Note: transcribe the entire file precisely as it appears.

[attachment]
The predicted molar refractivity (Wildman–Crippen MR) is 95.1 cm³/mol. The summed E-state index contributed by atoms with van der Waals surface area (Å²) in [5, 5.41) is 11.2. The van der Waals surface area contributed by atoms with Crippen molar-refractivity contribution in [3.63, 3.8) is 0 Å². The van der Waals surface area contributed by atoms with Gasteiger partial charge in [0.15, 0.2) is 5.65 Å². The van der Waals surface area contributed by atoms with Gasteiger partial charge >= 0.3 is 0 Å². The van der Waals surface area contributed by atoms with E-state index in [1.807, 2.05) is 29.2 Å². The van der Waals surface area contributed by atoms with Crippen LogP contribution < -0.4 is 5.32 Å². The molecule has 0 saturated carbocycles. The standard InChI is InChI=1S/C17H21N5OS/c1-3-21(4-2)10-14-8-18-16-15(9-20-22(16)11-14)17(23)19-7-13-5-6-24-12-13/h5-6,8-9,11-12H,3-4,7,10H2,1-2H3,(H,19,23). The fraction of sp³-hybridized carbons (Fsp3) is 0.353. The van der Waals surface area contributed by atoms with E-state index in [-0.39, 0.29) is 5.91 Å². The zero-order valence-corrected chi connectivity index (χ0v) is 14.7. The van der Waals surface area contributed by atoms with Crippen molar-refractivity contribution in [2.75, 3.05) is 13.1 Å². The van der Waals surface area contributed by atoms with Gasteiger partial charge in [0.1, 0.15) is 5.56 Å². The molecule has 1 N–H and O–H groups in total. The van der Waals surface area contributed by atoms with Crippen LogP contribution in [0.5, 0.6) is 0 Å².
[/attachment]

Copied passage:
The predicted molar refractivity (Wildman–Crippen MR) is 95.1 cm³/mol. The summed E-state index contributed by atoms with van der Waals surface area (Å²) in [5, 5.41) is 11.2. The van der Waals surface area contributed by atoms with Crippen molar-refractivity contribution in [3.63, 3.8) is 0 Å². The van der Waals surface area contributed by atoms with Gasteiger partial charge in [0.15, 0.2) is 5.65 Å². The van der Waals surface area contributed by atoms with Gasteiger partial charge >= 0.3 is 0 Å². The van der Waals surface area contributed by atoms with E-state index in [1.807, 2.05) is 29.2 Å². The van der Waals surface area contributed by atoms with Crippen LogP contribution < -0.4 is 5.32 Å². The molecule has 0 saturated carbocycles. The standard InChI is InChI=1S/C17H21N5OS/c1-3-21(4-2)10-14-8-18-16-15(9-20-22(16)11-14)17(23)19-7-13-5-6-24-12-13/h5-6,8-9,11-12H,3-4,7,10H2,1-2H3,(H,19,23). The fraction of sp³-hybridized carbons (Fsp3) is 0.353. The van der Waals surface area contributed by atoms with E-state index in [-0.39, 0.29) is 5.91 Å². The zero-order valence-corrected chi connectivity index (χ0v) is 14.7. The van der Waals surface area contributed by atoms with Crippen molar-refractivity contribution in [2.75, 3.05) is 13.1 Å². The van der Waals surface area contributed by atoms with Gasteiger partial charge in [0.1, 0.15) is 5.56 Å². The molecule has 1 N–H and O–H groups in total. The van der Waals surface area contributed by atoms with Crippen LogP contribution in [0.5, 0.6) is 0 Å².